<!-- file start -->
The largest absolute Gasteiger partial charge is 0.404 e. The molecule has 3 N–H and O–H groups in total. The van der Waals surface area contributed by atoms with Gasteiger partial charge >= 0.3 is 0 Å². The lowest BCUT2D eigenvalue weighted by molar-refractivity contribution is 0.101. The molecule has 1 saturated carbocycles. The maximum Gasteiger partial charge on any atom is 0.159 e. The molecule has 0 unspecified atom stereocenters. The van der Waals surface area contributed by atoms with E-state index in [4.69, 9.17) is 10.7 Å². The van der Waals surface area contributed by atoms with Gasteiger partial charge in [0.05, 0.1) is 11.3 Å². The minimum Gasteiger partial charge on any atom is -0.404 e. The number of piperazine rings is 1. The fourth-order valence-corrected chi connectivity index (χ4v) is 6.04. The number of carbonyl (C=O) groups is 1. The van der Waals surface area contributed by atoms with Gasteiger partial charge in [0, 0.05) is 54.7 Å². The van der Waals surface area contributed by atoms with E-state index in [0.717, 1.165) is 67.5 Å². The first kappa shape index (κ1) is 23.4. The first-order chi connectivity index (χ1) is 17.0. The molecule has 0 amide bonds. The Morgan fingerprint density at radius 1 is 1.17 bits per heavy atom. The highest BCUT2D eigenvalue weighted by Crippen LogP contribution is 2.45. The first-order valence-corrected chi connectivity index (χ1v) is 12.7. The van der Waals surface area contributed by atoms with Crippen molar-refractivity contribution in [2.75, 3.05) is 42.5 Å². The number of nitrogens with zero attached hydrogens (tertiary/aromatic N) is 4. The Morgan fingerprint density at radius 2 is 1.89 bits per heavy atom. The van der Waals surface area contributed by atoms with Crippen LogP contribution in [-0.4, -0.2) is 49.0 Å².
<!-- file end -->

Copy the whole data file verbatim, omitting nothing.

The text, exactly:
The largest absolute Gasteiger partial charge is 0.404 e. The molecule has 3 N–H and O–H groups in total. The van der Waals surface area contributed by atoms with Gasteiger partial charge >= 0.3 is 0 Å². The lowest BCUT2D eigenvalue weighted by molar-refractivity contribution is 0.101. The molecule has 1 saturated carbocycles. The maximum Gasteiger partial charge on any atom is 0.159 e. The molecule has 0 unspecified atom stereocenters. The van der Waals surface area contributed by atoms with E-state index in [4.69, 9.17) is 10.7 Å². The van der Waals surface area contributed by atoms with Gasteiger partial charge in [0.05, 0.1) is 11.3 Å². The minimum Gasteiger partial charge on any atom is -0.404 e. The number of piperazine rings is 1. The fourth-order valence-corrected chi connectivity index (χ4v) is 6.04. The number of carbonyl (C=O) groups is 1. The van der Waals surface area contributed by atoms with Gasteiger partial charge in [0, 0.05) is 54.7 Å². The van der Waals surface area contributed by atoms with E-state index in [0.717, 1.165) is 67.5 Å². The first kappa shape index (κ1) is 23.4. The first-order chi connectivity index (χ1) is 17.0. The molecule has 0 amide bonds. The Morgan fingerprint density at radius 1 is 1.17 bits per heavy atom. The highest BCUT2D eigenvalue weighted by Crippen LogP contribution is 2.45. The first-order valence-corrected chi connectivity index (χ1v) is 12.7. The van der Waals surface area contributed by atoms with Crippen molar-refractivity contribution in [2.75, 3.05) is 42.5 Å². The number of nitrogens with zero attached hydrogens (tertiary/aromatic N) is 4. The Morgan fingerprint density at radius 2 is 1.89 bits per heavy atom. The van der Waals surface area contributed by atoms with Crippen LogP contribution in [-0.4, -0.2) is 49.0 Å².